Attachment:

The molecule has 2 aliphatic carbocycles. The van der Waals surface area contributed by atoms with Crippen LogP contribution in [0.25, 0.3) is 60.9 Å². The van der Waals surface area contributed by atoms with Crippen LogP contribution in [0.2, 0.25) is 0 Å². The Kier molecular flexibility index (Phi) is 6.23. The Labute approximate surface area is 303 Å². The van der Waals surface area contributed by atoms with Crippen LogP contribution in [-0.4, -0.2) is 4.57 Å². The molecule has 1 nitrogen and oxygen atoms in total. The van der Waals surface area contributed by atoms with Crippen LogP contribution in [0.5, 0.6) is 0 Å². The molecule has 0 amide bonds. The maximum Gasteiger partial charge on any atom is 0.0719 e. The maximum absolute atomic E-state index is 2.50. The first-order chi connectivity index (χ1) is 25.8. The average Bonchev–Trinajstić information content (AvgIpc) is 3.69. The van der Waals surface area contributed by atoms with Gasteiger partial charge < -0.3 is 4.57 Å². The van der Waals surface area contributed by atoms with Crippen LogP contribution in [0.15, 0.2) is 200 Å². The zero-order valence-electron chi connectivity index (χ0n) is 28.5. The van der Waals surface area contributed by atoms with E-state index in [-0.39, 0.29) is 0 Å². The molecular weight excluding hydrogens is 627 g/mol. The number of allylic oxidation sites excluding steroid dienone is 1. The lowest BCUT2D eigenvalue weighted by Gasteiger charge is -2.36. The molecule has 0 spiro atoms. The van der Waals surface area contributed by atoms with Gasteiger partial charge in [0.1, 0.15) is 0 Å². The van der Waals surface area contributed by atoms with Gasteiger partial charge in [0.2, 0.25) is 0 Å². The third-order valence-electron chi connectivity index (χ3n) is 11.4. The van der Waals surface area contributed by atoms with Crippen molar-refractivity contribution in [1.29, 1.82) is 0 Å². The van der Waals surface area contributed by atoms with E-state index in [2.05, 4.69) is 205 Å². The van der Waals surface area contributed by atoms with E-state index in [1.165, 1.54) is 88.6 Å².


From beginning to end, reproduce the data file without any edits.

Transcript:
The molecule has 2 aliphatic carbocycles. The van der Waals surface area contributed by atoms with Crippen LogP contribution in [0.25, 0.3) is 60.9 Å². The van der Waals surface area contributed by atoms with Crippen LogP contribution in [0.2, 0.25) is 0 Å². The Kier molecular flexibility index (Phi) is 6.23. The Labute approximate surface area is 303 Å². The van der Waals surface area contributed by atoms with Crippen LogP contribution in [-0.4, -0.2) is 4.57 Å². The molecule has 1 nitrogen and oxygen atoms in total. The van der Waals surface area contributed by atoms with Crippen LogP contribution in [0.5, 0.6) is 0 Å². The molecule has 0 amide bonds. The maximum Gasteiger partial charge on any atom is 0.0719 e. The maximum absolute atomic E-state index is 2.50. The first-order chi connectivity index (χ1) is 25.8. The average Bonchev–Trinajstić information content (AvgIpc) is 3.69. The van der Waals surface area contributed by atoms with Gasteiger partial charge < -0.3 is 4.57 Å². The van der Waals surface area contributed by atoms with Crippen LogP contribution in [0.15, 0.2) is 200 Å². The zero-order valence-electron chi connectivity index (χ0n) is 28.5. The van der Waals surface area contributed by atoms with E-state index in [-0.39, 0.29) is 0 Å². The molecular weight excluding hydrogens is 627 g/mol. The number of allylic oxidation sites excluding steroid dienone is 1. The lowest BCUT2D eigenvalue weighted by Gasteiger charge is -2.36. The molecule has 0 spiro atoms. The van der Waals surface area contributed by atoms with Gasteiger partial charge in [0.1, 0.15) is 0 Å². The van der Waals surface area contributed by atoms with Gasteiger partial charge in [0.2, 0.25) is 0 Å². The third-order valence-electron chi connectivity index (χ3n) is 11.4. The van der Waals surface area contributed by atoms with Crippen molar-refractivity contribution in [1.29, 1.82) is 0 Å². The van der Waals surface area contributed by atoms with E-state index in [2.05, 4.69) is 205 Å². The van der Waals surface area contributed by atoms with E-state index in [1.165, 1.54) is 88.6 Å².